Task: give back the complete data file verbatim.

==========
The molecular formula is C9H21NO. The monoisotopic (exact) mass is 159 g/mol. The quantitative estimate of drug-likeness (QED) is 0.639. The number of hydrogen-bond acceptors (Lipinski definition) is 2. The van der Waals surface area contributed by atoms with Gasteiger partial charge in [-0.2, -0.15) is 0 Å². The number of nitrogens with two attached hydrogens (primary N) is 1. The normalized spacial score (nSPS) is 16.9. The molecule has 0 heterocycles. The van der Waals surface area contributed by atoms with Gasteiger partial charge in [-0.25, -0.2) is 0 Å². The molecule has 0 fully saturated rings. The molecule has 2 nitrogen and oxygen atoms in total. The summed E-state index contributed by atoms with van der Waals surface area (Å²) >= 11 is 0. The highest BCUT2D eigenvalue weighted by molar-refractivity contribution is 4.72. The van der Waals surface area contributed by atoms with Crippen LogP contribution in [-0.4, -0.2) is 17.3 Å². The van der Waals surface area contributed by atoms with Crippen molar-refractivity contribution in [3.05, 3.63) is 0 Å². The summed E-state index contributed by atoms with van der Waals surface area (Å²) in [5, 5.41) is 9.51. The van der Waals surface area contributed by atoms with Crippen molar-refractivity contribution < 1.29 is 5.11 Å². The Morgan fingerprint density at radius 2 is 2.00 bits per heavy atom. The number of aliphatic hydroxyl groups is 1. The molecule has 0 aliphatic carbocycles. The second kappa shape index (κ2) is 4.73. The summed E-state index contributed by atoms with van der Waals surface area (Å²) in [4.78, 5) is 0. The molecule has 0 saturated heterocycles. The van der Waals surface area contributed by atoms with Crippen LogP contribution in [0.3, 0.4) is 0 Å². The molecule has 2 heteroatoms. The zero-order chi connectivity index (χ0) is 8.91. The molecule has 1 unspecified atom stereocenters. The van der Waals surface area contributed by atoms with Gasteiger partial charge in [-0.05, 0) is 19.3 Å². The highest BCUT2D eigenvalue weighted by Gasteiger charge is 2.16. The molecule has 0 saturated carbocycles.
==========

The molecular formula is C9H21NO. The monoisotopic (exact) mass is 159 g/mol. The quantitative estimate of drug-likeness (QED) is 0.639. The number of hydrogen-bond acceptors (Lipinski definition) is 2. The van der Waals surface area contributed by atoms with Gasteiger partial charge in [-0.2, -0.15) is 0 Å². The number of nitrogens with two attached hydrogens (primary N) is 1. The normalized spacial score (nSPS) is 16.9. The molecule has 0 heterocycles. The van der Waals surface area contributed by atoms with Gasteiger partial charge in [-0.25, -0.2) is 0 Å². The molecule has 0 fully saturated rings. The molecule has 2 nitrogen and oxygen atoms in total. The summed E-state index contributed by atoms with van der Waals surface area (Å²) >= 11 is 0. The highest BCUT2D eigenvalue weighted by molar-refractivity contribution is 4.72. The van der Waals surface area contributed by atoms with Crippen LogP contribution in [-0.4, -0.2) is 17.3 Å². The van der Waals surface area contributed by atoms with Crippen molar-refractivity contribution in [3.05, 3.63) is 0 Å². The summed E-state index contributed by atoms with van der Waals surface area (Å²) in [5, 5.41) is 9.51. The van der Waals surface area contributed by atoms with Crippen molar-refractivity contribution < 1.29 is 5.11 Å². The Morgan fingerprint density at radius 2 is 2.00 bits per heavy atom. The number of aliphatic hydroxyl groups is 1. The molecule has 0 aliphatic carbocycles. The second kappa shape index (κ2) is 4.73. The summed E-state index contributed by atoms with van der Waals surface area (Å²) in [4.78, 5) is 0. The molecule has 0 saturated heterocycles. The van der Waals surface area contributed by atoms with Crippen LogP contribution in [0.3, 0.4) is 0 Å². The molecule has 2 heteroatoms. The zero-order chi connectivity index (χ0) is 8.91. The molecule has 1 unspecified atom stereocenters. The van der Waals surface area contributed by atoms with Gasteiger partial charge in [-0.05, 0) is 19.3 Å². The highest BCUT2D eigenvalue weighted by Gasteiger charge is 2.16. The molecule has 0 saturated carbocycles.